By: Juan Linietsky Dec 22, 2014

Smart completion

It has only been a week since the stable release and development is moving on to other new cool features! This week has been pushed to GitHub a new code completion for the built-in editor.

Godot previously only supported limited code completion (only symbols) in the editor. As GDScript is a dynamically typed scripted language, variables are not necessarily typed, which means at run time the value of a variable can be anything.

How does it work?

Statically typed languages such as C, C++, Java or C# require the programmer to explicitly specify the type of every variable (variant and generic objects are supported, but these are used only on special cases). Validating the parse tree for datatype conversions is typical of these kind of languages, so at parse time it’s possible to know the datatype of everything, making the implementation of code completion really easy.

In GDScript this is not possible, because type conversions happens in run-time. However, there are some things that Godot provides to GDScript:

  • Engine functions and properties are all typed.
  • Function arguments (including those of virtual) are typed.
  • Signal arguments are typed.
  • Exported variables are typed.
  • Constants are typed.
  • Preloaded resources (which are initialized at parse time).
  • Many built-in functions are deterministic (ie, sin() ).
  • Many objects are live at the time code is written (ie scene nodes).

Using this information, The new code completion, then, does something interesting. It tries to recursively back-parse variables to their origins. Unsurprisingly, most of the time, this origin does have a type, as it is one of the items in the list above.

The smart code completion will trace back identifiers through arrays, dictionaries, functions, local variable blocks, members, constants, etc. It will try by all means to go back to a typed node in the parse tree and, in most cases, it will succeed. For example..

Global, local & class scope

Global and local variables and functions are the easiest types of completion since it’s they are type independent. Only the identifier name needs to be completed. The algorithm simply goes from the current block upwards from the current block to the global scope trying to find the relevant keywords for completion. The only catch is that it must figure out whether the current block is inside a static function, in which case it must exclude regular functions and member variables.

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Indexing refers to completing expressions followed by the ‘.’ (period) token. For this, the type of the preceding expression must be guessed, no matter if it’s a function call, an identifier string a constant, etc. The smart completion will do inverse tracing of identifiers to guess their type, or even their instance (in the case of live objects or preloads).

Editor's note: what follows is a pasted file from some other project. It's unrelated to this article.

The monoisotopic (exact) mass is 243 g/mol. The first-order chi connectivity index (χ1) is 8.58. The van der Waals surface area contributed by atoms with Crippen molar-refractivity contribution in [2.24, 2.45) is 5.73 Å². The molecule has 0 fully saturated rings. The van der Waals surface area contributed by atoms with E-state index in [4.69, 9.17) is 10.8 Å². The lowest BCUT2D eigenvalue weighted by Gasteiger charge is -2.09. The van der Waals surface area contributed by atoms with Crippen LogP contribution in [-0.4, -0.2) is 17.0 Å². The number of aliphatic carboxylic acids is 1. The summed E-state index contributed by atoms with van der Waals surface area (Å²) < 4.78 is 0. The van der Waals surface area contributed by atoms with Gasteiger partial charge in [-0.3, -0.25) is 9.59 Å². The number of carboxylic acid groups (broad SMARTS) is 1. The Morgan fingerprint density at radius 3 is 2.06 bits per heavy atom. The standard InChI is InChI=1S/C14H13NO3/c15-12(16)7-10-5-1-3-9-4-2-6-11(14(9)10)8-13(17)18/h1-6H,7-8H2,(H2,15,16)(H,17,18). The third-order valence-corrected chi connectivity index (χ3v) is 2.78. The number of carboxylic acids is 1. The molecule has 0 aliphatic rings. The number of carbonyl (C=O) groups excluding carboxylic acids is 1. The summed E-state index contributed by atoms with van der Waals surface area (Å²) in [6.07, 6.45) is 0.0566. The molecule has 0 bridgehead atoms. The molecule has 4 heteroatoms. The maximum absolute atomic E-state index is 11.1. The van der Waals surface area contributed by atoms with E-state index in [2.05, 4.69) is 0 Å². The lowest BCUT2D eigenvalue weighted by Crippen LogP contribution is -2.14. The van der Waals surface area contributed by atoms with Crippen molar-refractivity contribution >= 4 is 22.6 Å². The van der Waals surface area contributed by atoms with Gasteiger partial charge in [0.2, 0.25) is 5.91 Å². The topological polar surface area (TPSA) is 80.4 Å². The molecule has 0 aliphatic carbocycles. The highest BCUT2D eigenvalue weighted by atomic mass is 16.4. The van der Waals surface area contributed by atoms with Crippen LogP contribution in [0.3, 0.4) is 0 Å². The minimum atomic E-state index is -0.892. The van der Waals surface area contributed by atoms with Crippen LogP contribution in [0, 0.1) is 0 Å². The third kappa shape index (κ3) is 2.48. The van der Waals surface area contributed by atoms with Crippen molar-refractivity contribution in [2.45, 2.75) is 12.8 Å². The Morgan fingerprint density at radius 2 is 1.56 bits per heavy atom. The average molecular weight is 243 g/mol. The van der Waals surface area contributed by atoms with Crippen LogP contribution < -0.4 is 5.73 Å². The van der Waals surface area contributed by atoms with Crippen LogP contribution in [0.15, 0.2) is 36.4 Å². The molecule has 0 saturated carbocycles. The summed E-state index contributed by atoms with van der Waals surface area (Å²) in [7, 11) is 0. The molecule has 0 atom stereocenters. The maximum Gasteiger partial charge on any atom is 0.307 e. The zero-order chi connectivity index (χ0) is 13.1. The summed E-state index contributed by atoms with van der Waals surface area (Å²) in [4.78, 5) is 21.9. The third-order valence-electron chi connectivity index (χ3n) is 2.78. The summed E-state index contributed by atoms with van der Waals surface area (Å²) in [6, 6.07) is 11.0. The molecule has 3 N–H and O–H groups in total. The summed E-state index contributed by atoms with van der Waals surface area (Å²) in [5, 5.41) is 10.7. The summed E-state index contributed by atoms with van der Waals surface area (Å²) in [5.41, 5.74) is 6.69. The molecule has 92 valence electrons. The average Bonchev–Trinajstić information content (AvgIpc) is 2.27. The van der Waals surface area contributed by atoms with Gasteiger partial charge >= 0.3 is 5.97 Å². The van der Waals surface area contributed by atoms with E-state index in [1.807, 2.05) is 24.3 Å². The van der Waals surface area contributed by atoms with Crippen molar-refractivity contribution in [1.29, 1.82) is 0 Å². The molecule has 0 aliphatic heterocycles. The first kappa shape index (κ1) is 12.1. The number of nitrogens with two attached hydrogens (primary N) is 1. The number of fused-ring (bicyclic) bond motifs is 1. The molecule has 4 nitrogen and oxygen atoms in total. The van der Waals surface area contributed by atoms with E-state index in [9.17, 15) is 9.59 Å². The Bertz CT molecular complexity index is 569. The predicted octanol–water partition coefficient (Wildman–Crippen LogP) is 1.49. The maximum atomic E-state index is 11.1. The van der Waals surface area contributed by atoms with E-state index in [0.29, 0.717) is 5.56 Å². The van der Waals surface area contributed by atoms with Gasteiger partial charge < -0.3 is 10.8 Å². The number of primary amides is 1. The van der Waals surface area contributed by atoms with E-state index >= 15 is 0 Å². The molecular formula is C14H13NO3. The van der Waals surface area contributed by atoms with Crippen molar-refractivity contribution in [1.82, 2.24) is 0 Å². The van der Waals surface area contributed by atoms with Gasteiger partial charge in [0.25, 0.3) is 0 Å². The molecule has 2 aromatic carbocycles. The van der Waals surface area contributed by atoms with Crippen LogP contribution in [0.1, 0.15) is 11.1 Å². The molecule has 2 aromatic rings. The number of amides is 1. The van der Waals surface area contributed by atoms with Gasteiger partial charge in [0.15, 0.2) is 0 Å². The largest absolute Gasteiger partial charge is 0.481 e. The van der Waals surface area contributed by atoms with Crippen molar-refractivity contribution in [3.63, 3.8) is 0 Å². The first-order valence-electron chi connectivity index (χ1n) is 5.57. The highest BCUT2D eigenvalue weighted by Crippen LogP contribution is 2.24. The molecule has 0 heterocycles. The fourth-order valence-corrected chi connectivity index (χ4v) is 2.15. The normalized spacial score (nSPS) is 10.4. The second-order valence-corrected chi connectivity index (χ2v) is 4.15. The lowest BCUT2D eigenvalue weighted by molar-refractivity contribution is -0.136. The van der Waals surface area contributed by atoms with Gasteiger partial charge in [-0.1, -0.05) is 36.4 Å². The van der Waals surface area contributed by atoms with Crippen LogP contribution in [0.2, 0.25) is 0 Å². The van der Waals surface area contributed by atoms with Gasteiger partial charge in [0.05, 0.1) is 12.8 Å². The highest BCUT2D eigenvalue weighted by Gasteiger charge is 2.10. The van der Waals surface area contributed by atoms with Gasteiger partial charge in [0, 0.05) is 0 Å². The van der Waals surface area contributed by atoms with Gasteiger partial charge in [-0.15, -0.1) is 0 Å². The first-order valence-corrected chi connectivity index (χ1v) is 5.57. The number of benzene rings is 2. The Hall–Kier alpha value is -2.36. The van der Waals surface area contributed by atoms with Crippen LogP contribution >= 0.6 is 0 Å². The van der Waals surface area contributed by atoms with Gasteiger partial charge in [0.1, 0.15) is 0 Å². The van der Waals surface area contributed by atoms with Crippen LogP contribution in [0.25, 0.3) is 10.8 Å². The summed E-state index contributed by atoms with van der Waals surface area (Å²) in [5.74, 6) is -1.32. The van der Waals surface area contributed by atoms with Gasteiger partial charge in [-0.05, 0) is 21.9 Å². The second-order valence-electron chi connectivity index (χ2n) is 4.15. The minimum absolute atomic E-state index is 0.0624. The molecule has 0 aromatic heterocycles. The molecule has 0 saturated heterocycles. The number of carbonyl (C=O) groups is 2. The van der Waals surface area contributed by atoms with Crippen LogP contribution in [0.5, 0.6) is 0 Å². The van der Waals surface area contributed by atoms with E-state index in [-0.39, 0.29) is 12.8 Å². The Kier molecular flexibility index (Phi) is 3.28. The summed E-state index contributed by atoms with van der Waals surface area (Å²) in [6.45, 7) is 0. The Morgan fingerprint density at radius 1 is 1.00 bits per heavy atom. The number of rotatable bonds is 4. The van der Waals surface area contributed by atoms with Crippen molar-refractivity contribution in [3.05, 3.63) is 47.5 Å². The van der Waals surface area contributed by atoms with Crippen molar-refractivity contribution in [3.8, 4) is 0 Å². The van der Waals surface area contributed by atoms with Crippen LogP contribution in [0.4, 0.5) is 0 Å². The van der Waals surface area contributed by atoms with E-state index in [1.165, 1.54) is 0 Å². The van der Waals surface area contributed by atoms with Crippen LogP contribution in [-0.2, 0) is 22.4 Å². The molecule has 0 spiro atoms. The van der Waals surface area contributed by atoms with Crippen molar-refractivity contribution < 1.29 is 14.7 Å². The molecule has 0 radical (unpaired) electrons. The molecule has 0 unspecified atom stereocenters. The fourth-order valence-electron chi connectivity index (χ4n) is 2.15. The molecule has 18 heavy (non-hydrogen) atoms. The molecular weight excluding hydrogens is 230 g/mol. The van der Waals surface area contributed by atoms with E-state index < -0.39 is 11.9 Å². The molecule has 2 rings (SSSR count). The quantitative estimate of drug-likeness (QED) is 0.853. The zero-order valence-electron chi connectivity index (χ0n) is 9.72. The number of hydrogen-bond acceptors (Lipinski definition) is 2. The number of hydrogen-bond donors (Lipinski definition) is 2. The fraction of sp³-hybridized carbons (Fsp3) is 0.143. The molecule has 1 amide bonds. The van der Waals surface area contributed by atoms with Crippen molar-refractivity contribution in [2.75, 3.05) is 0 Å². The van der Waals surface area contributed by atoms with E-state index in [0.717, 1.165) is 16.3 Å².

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Even dictionaries or arrays can be traced back to their source to guess their type.

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Since in Godot, many of the functions implemented come from signals or virtual functions, so the type of their arguments is known and be completable. For example, the type of the identifier comes from the function in the argument, which in turn comes from the argument of the virtual function.

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Live objects

Scene nodes (for node scripts) and resources can be used to trace types. Functions that return generic objects (and that are const) are called to guess the potential return type too. In the case of nodes, for example, the entire scene tree appears as completion hint:

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Or, in the case of an animation player, the animations contained within:


Most importantly, connecting signals from code also becomes easier with this feature:

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Argument hinting

The new smart completion will also hint arguments as long as they are completed. For regular script functions, the script form of the method is shown:

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For engine functions, their full form with datatypes are displayed.

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Finally, built-in types can show constructor hints for their many versions:

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There is probably more room to further improve the smart code completion. If you are using this functionality and you feel Godot should be able to somehow guess the type of the code you are writing, please write to us and we will make sure to add this scenario.

Source: Godot Engine Official